You will need to contact the South African Qualifications Authority (SAQA) to have your qualifications evaluated and to find out whether they are recognised in South Africa. It is possible to have your qualifications evaluated online. If the qualifications are not in English, they must be translated by a sworn translator. If you’re a working in certain sectors like medicine, architecture or the financial services, you may also need to register with the relevant South African professional or trade organisation. There’s a list of some of the main professional associations at the end of this article. 

Finding jobs in South Africa

By law all jobs in South Africa must be advertised nationally and will only be opened up to international applicants if a suitable South African citizen isn’t available to do the job. However, in practice many jobs are filled by of mouth, networking or individuals sending speculative applications to companies and organisations.

Expatica jobs

On the Expatica job page you can look for English and multi-language jobs in South Africa.

South African job websites

Jobs are often advertised on job and recruitment websites. Here are some of the best job websites in South Africa.



Recruitment agencies

Recruitment agencies will look for a job on your behalf. Look for recruitment agencies and ‘personnel consultants’ via the South African Yellow Pages or Ananzi.


Check the classified ads in local and national South African newspapers, such as the Mail & Guardian and The Times South Africa.

Trade unions and associations

Find trade unions in your particular field to contact them for work opportunities. Some of the largest organisations include the Congress of South African Trade Unions and the Federation of Unions of South Africa; they each represent 19 different unions.

Company websites for job adverts and speculative applications

It’s acceptable to make the first move and approach a company directly in South Africa. Look at company websites to find vacancies and to make speculative applications. Here’s a list of the top 10 employers in South Africa in 2015.

Public companies in South Africa must be registered with the Companies & Intellectual Property Commission (CIPC) and you can access basic information on South African companies here. You can also find businesses via online business directories such as Ananzi, Brabys and SAYellow.

Embassies and consulates

Look at the websites of embassies or consulates in South Africa to see what job opportunities are available – you don’t necessarily have to be a national of a particular embassy/consulate to work for one. Depending on the diplomatic mission and the type of work, jobs can be open to nationals, the spouses or partners of nationals, or to those of any nationality who have residency or the legal right to work in South Africa.


Networking plays an important role in landing a job in South Africa, as jobs are sometimes filled via word-of-mouth. Here are some South African networking sites:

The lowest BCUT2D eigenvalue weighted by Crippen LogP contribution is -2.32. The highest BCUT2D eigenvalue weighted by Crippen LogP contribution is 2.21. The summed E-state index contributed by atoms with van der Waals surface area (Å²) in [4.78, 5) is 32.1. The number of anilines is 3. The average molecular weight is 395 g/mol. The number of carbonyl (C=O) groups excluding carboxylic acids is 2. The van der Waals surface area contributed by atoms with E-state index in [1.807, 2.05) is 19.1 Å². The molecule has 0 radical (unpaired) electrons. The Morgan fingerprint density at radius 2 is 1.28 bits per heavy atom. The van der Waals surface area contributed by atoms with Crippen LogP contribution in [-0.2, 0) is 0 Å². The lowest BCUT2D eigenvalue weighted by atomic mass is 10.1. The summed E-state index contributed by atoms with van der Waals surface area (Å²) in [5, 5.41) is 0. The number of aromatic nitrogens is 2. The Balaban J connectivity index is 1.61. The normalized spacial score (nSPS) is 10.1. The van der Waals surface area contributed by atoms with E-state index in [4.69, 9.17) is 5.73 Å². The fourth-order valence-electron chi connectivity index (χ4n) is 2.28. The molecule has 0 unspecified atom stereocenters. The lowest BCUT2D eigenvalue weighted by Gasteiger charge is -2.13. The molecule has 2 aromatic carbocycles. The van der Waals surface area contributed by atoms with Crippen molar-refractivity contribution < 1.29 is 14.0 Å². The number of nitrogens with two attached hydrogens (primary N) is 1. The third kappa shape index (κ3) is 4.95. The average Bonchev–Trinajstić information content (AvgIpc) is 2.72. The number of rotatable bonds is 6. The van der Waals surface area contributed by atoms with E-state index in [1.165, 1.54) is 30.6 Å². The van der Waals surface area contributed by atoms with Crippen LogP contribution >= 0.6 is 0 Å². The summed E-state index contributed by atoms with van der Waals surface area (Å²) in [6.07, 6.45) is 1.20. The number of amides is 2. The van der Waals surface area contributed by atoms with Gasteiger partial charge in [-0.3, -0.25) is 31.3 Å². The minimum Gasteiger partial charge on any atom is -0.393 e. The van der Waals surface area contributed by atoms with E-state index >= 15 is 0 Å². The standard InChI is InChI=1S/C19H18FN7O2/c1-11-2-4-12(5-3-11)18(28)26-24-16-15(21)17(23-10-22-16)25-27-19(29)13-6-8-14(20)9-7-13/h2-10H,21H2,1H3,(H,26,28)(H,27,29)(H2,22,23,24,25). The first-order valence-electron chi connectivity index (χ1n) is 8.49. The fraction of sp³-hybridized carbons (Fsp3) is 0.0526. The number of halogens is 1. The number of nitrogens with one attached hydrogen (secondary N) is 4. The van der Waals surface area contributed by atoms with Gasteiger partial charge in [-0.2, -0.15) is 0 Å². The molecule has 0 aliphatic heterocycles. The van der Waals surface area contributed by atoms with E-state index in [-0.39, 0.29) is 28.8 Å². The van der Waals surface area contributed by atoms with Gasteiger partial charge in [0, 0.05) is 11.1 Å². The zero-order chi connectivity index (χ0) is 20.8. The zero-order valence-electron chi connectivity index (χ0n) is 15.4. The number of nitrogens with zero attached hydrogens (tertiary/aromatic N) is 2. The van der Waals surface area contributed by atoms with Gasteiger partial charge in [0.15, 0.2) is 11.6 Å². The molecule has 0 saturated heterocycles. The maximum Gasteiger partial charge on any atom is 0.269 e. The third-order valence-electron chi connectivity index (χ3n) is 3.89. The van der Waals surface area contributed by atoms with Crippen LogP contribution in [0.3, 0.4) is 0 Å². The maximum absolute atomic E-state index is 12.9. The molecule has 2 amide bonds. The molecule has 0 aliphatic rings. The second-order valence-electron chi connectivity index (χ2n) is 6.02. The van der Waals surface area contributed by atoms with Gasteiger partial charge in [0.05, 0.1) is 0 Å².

Check out Meetup to see what professional networking groups are available in different South African cities – or set one up yourself.

Working as an au pair in South Africa

Being an au pair in South Africa is a relatively new idea. Unlike au pairs elsewhere in the world, you probably won’t be asked to do any household chores as host families may have other staff, but you will most likely need to be able to drive. If you want to work as an au pair in South Africa you’ll need a good level of English or Afrikaans – and an au pair work visa. See AuPairLink, Au Pair SA and JCR.

Teaching English in South Africa

There isn’t a lot of work teaching English in South Africa as it’s the second language of many South Africans and most jobs go to locals. However, maths, science and technology teachers are in demand – see Teach South Africa. There are some language schools (eg. International House Johannesburg) and international schools that might also employ qualified foreigners (eg. The American International School of Cape Town).

Applying for a job in South Africa

When you first apply for a job in South Africa, send a brief profile only. This should be one side of A4 size containing personal details, education and a list of previous jobs in chronological order, making clear which ones are the most relevant to the position for which you are applying. Mention that a comprehensive CV is also available. Send a covering letter if the application is speculative.

You may then be asked to send in a comprehensive CV, which should outline all your education, qualifications and employment history in detail.

Find part-time work abroad

It has become increasingly popular in recent years to seek work in a different country than you live in. The Good Care Group are always looking for new candidates in the care-giving sector in the UK. As a cross-border commuter, you benefit from living in your home country and working in another, providing the opportunity of embracing and experiencing a different culture. Living in-house also ensures you become part of a close-knit team and make a real difference to those who need it. You receive an unrivalled employment package including: paid annual leave, 24/7 staff support and flexible rota patterns, ensuring a healthy work/life balance.

More information

You can view the Department of Home Affairs’ (DHA) website for more information, or visit the advsiory board for your profession: